New Act Gives Employers Payroll Tax Deferral & Refund Possibilities

Mar 27, 2020   Print PDF

By Claire H. Taylor | Related Practice: Employment

Category: Covid-19

On March 27, 2020, the Coronavirus Aid, Relief, and Economic Security Act (the CARES Act) went into effect. The Act has wide-reaching provisions, but all are designed to provide relief from the economic impacts of the COVID-19 crisis. New payroll provisions offer relief for employers who continue to pay their employees even though the employer has been required to fully or partially shut down, and/or, for small businesses, if the employer remains open but the business’ gross receipts have significantly declined compared to the prior year. These forms of relief are designed to encourage employers to continue paying workers even during a shut down and/or significant reduction in gross receipts due to the COVID-19 crisis.

person with business documents and calculator

To achieve this relief for employers who continue to pay their employees through the COVID-19 crisis, the Act gives employers a 50% refundable credit against payroll taxes owed for “qualified wages” paid to employees during a shut down or partial shutdown due to coronavirus, or for wages paid to employees during a quarter where the employer’s gross receipts were less than 50% of what they were in the same quarter of 2019. The 50% refundable credit potentially covers wages paid after March 12, 2020 and through December 31, 2020.

The “qualified wages” subject to the credit depends in part on the size of the employer’s business. If the employer had more than 100 employees in 2019, the “qualified wages” are only the wages paid during the time the business is actually fully or partially shut down by government order. If the employer had fewer than 100 employees in 2019, the “qualified wages” include wages paid during the full or partial shutdown, as well as any wages paid during a quarter in which the employer’s gross receipts are less than 50% what they were in same quarter of 2019, which continues until the employer has a quarter where its receipts exceed 80% of what they were in the same quarter of the prior year (but ending on December 31, 2020).

“Wages” includes qualified health plan expenses allocated to wages. However, the maximum qualified wages eligible for the credit per employee cannot exceed $10,000 for all quarters. Further, if the employer has taken advantage of the business loans authorized by the CARES Act (which creates loans on specified terms to cover, for instance, payroll), the employer is not eligible for the credit. Finally, wages paid pursuant to the Emergency FMLA Expansion Act and Emergency Paid Sick Leave Act are not subject to this credit, as those Acts offered a separate refundable payroll tax credit for wages paid as a result of employer obligations under those Acts.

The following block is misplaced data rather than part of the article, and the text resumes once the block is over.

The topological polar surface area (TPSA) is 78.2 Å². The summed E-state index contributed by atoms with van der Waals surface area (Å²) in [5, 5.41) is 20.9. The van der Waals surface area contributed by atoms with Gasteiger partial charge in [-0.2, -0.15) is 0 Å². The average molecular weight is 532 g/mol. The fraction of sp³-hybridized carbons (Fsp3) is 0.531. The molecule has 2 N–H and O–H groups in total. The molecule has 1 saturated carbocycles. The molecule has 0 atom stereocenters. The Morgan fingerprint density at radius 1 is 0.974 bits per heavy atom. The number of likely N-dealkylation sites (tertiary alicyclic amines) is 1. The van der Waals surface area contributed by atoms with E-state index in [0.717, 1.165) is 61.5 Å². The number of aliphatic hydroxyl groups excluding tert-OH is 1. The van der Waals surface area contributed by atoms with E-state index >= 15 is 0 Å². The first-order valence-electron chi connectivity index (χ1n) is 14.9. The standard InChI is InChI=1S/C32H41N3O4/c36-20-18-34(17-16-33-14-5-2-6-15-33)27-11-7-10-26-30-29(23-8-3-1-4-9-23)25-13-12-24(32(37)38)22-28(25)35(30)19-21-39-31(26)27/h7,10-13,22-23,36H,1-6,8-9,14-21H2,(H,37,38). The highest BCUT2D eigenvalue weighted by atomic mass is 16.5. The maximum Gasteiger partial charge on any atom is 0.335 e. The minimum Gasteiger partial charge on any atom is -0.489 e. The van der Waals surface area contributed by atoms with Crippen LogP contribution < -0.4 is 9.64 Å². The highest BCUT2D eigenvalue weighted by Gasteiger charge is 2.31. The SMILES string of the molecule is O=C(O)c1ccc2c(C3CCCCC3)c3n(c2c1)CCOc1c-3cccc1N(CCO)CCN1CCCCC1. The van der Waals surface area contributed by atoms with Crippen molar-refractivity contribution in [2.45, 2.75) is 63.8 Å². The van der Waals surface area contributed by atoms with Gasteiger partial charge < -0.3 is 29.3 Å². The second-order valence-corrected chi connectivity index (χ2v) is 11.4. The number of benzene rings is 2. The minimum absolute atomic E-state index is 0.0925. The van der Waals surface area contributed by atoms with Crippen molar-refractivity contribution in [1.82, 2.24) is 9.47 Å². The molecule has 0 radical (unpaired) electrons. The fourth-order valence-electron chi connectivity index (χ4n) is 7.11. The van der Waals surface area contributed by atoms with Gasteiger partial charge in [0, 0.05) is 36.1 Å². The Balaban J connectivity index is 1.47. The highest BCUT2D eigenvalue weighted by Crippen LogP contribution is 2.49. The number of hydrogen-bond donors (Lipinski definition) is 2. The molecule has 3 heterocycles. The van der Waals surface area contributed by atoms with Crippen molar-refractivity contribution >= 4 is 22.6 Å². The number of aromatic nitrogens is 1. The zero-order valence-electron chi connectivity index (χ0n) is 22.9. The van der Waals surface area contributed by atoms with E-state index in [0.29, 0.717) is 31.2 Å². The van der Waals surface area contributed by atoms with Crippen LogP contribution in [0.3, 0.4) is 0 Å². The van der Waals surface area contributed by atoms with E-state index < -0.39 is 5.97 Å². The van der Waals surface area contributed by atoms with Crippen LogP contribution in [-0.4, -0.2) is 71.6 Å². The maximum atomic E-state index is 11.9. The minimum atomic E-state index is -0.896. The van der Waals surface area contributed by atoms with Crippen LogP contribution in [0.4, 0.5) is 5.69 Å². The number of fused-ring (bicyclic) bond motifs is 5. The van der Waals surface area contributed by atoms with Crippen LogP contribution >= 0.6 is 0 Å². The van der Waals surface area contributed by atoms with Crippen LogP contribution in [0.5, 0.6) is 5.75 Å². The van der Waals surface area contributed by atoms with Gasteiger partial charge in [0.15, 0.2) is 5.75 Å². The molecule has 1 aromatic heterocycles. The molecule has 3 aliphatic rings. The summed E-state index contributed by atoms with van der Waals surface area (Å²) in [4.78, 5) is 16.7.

Employers can take advantage of the credit immediately and it may be claimed with the filing of the payroll tax return. It is anticipated that the IRS will issue new forms to effectuate this change. If the amount of credit to which the employer is entitled exceeds the employer’s payroll tax liability for that quarter, the employer will get a refund. For employers whose credit permitted under the Act does not exceed the employer’s payroll tax liability for that quarter, the employer still gains the advantage of the immediate credit, thereby reducing the employer’s payroll tax liability. Furthermore, if the employer does still owe payroll taxes notwithstanding the credit, the Act delays payment of payroll taxes without penalty, giving employers through December 31, 2021 to pay 50% of any payroll tax owed through December 31, 2020, and giving employers through December 31, 2022 to pay the remaining 50% of any payroll tax due through December 31, 2020. Accordingly, employers are able to defer payment of the payroll tax but obtain an immediate credit, and possibly a refund if the employer’s payroll tax liability for a given quarter exceeds the allowable credit.

With the new CARES Act, employers have new opportunities to reduce and defer their payroll tax obligations, and potentially obtain a refund resulting from wages paid during the COVID-19 crisis. The landscape is changing quickly for employers during this unprecedented time. Stokes Lawrence’s employment attorneys can help employers navigate this challenging new territory and ensure that employers take advantage of all their options.